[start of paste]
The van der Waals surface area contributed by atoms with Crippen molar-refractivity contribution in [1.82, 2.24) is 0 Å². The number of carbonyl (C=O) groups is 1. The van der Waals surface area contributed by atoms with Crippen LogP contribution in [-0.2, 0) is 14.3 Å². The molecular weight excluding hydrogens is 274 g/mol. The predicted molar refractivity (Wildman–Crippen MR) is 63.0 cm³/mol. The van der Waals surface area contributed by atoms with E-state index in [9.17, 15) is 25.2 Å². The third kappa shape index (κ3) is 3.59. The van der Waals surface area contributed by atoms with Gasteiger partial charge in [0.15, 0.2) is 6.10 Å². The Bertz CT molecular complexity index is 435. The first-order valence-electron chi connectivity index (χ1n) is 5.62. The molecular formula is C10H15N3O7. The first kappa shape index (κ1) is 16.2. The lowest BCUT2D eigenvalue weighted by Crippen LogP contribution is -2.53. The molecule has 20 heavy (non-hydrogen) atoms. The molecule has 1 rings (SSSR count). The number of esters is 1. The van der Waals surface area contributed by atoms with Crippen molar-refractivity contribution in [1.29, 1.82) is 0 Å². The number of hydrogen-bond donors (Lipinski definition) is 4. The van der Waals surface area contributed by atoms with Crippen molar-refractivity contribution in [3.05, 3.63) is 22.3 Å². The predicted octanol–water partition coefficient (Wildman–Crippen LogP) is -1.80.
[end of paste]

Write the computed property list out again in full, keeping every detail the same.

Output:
The van der Waals surface area contributed by atoms with Crippen molar-refractivity contribution in [1.82, 2.24) is 0 Å². The number of carbonyl (C=O) groups is 1. The van der Waals surface area contributed by atoms with Crippen LogP contribution in [-0.2, 0) is 14.3 Å². The molecular weight excluding hydrogens is 274 g/mol. The predicted molar refractivity (Wildman–Crippen MR) is 63.0 cm³/mol. The van der Waals surface area contributed by atoms with E-state index in [9.17, 15) is 25.2 Å². The third kappa shape index (κ3) is 3.59. The van der Waals surface area contributed by atoms with Gasteiger partial charge in [0.15, 0.2) is 6.10 Å². The Bertz CT molecular complexity index is 435. The first-order valence-electron chi connectivity index (χ1n) is 5.62. The molecular formula is C10H15N3O7. The first kappa shape index (κ1) is 16.2. The lowest BCUT2D eigenvalue weighted by Crippen LogP contribution is -2.53. The molecule has 20 heavy (non-hydrogen) atoms. The molecule has 1 rings (SSSR count). The number of esters is 1. The van der Waals surface area contributed by atoms with Crippen molar-refractivity contribution in [1.29, 1.82) is 0 Å². The number of hydrogen-bond donors (Lipinski definition) is 4. The van der Waals surface area contributed by atoms with Crippen molar-refractivity contribution in [3.05, 3.63) is 22.3 Å². The predicted octanol–water partition coefficient (Wildman–Crippen LogP) is -1.80.